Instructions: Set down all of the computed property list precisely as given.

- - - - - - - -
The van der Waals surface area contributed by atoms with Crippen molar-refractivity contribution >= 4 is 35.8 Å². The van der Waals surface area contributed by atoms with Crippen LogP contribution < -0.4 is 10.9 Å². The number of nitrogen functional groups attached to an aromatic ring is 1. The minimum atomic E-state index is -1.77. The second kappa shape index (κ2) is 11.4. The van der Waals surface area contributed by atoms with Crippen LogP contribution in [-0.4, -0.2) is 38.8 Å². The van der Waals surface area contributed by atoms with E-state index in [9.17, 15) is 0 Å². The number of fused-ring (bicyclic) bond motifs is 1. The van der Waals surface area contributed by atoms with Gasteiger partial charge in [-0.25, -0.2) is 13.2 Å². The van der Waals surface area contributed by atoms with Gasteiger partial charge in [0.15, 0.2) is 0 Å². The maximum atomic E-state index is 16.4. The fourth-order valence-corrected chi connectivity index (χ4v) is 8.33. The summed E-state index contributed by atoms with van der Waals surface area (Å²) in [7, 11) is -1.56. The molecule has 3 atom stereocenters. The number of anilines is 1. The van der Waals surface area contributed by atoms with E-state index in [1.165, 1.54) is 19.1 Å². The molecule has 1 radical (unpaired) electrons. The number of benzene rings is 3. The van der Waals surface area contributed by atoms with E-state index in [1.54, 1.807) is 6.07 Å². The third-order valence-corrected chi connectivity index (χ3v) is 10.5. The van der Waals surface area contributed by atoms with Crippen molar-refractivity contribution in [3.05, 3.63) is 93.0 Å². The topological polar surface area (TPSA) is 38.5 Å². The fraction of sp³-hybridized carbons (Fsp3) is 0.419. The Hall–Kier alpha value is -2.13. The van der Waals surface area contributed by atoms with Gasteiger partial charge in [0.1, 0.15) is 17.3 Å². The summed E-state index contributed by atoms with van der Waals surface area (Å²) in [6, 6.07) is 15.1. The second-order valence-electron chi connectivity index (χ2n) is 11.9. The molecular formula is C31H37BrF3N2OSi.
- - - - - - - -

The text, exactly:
The van der Waals surface area contributed by atoms with Crippen molar-refractivity contribution >= 4 is 35.8 Å². The van der Waals surface area contributed by atoms with Crippen LogP contribution < -0.4 is 10.9 Å². The number of nitrogen functional groups attached to an aromatic ring is 1. The minimum atomic E-state index is -1.77. The second kappa shape index (κ2) is 11.4. The van der Waals surface area contributed by atoms with Crippen LogP contribution in [-0.4, -0.2) is 38.8 Å². The van der Waals surface area contributed by atoms with E-state index in [9.17, 15) is 0 Å². The number of fused-ring (bicyclic) bond motifs is 1. The van der Waals surface area contributed by atoms with Gasteiger partial charge in [-0.25, -0.2) is 13.2 Å². The van der Waals surface area contributed by atoms with Gasteiger partial charge in [0.15, 0.2) is 0 Å². The maximum atomic E-state index is 16.4. The fourth-order valence-corrected chi connectivity index (χ4v) is 8.33. The summed E-state index contributed by atoms with van der Waals surface area (Å²) in [7, 11) is -1.56. The molecule has 3 atom stereocenters. The number of anilines is 1. The van der Waals surface area contributed by atoms with E-state index in [1.165, 1.54) is 19.1 Å². The molecule has 1 radical (unpaired) electrons. The number of benzene rings is 3. The van der Waals surface area contributed by atoms with E-state index in [1.54, 1.807) is 6.07 Å². The third-order valence-corrected chi connectivity index (χ3v) is 10.5. The van der Waals surface area contributed by atoms with Crippen molar-refractivity contribution in [3.05, 3.63) is 93.0 Å². The topological polar surface area (TPSA) is 38.5 Å². The fraction of sp³-hybridized carbons (Fsp3) is 0.419. The Hall–Kier alpha value is -2.13. The van der Waals surface area contributed by atoms with Gasteiger partial charge in [0.1, 0.15) is 17.3 Å². The summed E-state index contributed by atoms with van der Waals surface area (Å²) in [6, 6.07) is 15.1. The second-order valence-electron chi connectivity index (χ2n) is 11.9. The molecular formula is C31H37BrF3N2OSi.